What are the three characteristics of Big Data, and what are the main considerations in processing Big Data? Explain the differences between BI and Data Science. Briefly describe each of the four classifications of Big Data structure types. (i.e. Structured to Unstructured) List and briefly describe each of the phases in the Data Analytics Lifecycle. In which phase would the team expect to invest most of the project time? Why? Where would the team expect to spend the least time? Which R command would create a scatterplot for the dataframe “df”, assuming df contains values for x and y? What is a rug plot used for in a density plot? What is a type I error? What is a type II error? Is one always more serious than the other? Why? Why do we consider K-means clustering as a unsupervised machine learning algorithm? Detail the four steps in the K-means clustering algorithm. List three popular use cases of the Association Rules mining algorithms. Define Support and Confidence How do you use a “hold-out” dataset to evaluate the effectiveness of the rules generated? List two use cases of linear regression models. Compare and contrast linear and logistic regression methods.

The three characteristics of Big Data are volume, velocity, and variety.

Volume refers to the large amount of data that is generated and collected. Traditional data processing methods are not capable of handling such large volumes of data. Velocity refers to the speed at which data is being generated and needs to be processed. With the increasing use of internet and mobile devices, data is being generated at an unprecedented rate. Variety refers to the different types of data that are being generated, including structured, semi-structured, and unstructured data. This includes data from social media, sensor data, text data, audio data, and video data.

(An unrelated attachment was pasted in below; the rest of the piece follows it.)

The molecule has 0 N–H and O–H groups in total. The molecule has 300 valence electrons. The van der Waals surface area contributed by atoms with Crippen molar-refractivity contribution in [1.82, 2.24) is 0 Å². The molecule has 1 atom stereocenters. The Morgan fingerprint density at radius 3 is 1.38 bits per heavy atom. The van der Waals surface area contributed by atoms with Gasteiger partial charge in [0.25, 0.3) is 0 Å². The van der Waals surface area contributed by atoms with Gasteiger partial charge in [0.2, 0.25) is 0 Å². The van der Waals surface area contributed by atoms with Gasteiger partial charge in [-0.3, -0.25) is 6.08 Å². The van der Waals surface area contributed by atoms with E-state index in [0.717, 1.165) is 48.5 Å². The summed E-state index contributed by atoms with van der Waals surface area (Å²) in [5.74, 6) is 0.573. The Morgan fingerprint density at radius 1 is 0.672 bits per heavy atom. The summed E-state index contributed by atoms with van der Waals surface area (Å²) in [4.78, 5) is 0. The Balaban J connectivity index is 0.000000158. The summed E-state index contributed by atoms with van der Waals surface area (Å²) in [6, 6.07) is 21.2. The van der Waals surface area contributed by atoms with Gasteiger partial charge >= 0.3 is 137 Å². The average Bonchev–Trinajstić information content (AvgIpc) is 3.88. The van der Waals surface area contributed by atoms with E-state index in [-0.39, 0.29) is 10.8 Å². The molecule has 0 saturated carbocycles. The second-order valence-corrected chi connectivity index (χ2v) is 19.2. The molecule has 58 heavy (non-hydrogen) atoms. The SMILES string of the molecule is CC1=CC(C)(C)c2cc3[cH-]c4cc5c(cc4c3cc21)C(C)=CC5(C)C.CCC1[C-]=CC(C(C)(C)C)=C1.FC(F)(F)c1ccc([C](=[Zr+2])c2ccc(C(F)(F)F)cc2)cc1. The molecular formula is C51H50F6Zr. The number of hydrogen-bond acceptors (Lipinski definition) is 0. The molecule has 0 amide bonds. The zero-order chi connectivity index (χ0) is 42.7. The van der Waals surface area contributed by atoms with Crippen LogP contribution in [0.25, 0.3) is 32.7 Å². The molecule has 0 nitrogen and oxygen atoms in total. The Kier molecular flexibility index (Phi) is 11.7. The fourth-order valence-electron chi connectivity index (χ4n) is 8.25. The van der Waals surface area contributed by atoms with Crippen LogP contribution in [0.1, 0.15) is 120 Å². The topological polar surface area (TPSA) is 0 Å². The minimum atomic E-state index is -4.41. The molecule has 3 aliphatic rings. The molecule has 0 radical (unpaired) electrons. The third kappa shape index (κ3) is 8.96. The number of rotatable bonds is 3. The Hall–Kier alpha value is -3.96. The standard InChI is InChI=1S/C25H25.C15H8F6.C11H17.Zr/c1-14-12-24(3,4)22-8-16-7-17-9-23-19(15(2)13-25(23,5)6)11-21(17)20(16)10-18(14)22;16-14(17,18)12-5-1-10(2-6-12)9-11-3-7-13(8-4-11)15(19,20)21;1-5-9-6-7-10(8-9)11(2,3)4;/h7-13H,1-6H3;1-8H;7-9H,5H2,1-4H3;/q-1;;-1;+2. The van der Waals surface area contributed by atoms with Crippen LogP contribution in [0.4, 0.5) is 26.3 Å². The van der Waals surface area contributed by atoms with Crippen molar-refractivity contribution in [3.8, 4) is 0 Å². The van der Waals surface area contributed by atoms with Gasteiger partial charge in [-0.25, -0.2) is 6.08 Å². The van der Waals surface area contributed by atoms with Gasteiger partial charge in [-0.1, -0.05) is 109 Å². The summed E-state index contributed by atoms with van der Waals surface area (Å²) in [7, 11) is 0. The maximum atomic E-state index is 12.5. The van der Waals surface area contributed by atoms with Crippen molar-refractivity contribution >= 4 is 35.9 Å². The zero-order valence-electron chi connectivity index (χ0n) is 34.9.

Processing Big Data involves several considerations. The first consideration is scalability. Since Big Data involves large volumes of data, the processing systems need to be able to scale up or down depending on the requirements. They need to be able to handle the increasing volumes of data without sacrificing performance. The second consideration is speed. Big Data processing systems need to be able to process data quickly in order to derive insights in a timely manner. The third consideration is fault tolerance. With large volumes of data, there is a higher likelihood of failures occurring. Big Data processing systems need to be able to handle and recover from such failures without losing any data. The fourth consideration is data integration. Big Data often comes from various sources and in different formats. Data integration involves combining and transforming this data to make it usable for analysis. The fifth consideration is data privacy and security. With Big Data, there is a need to ensure the privacy and security of the data being processed.

BI, or Business Intelligence, and Data Science are two closely related but distinct fields. BI refers to the use of data to analyze and understand business performance, make informed decisions, and optimize business processes. It involves the use of tools and techniques to aggregate, integrate, and analyze data from various sources in order to provide insights and support decision-making. BI typically focuses on historical data and uses descriptive and diagnostic analytics to understand what happened and why it happened.

Data Science, on the other hand, involves the use of scientific methods, processes, algorithms, and systems to extract knowledge and insights from data. It involves a combination of statistics, mathematics, computer science, and domain knowledge to understand and make predictions or recommendations based on data. Data Science uses a wide range of techniques, including predictive analytics, machine learning, and data visualization, to analyze data and make informed decisions.

In terms of the four classifications of Big Data structure types, they are structured, semi-structured, unstructured, and complex structured. Structured data refers to data that is organized in a consistent format, such as a relational database. Semi-structured data refers to data that has a basic structure but is not fully organized, such as XML or JSON files. Unstructured data refers to data that does not have a predefined structure, such as text documents, emails, or social media posts. Complex structured data refers to data that has multiple layers of structure, such as graphs or networks.

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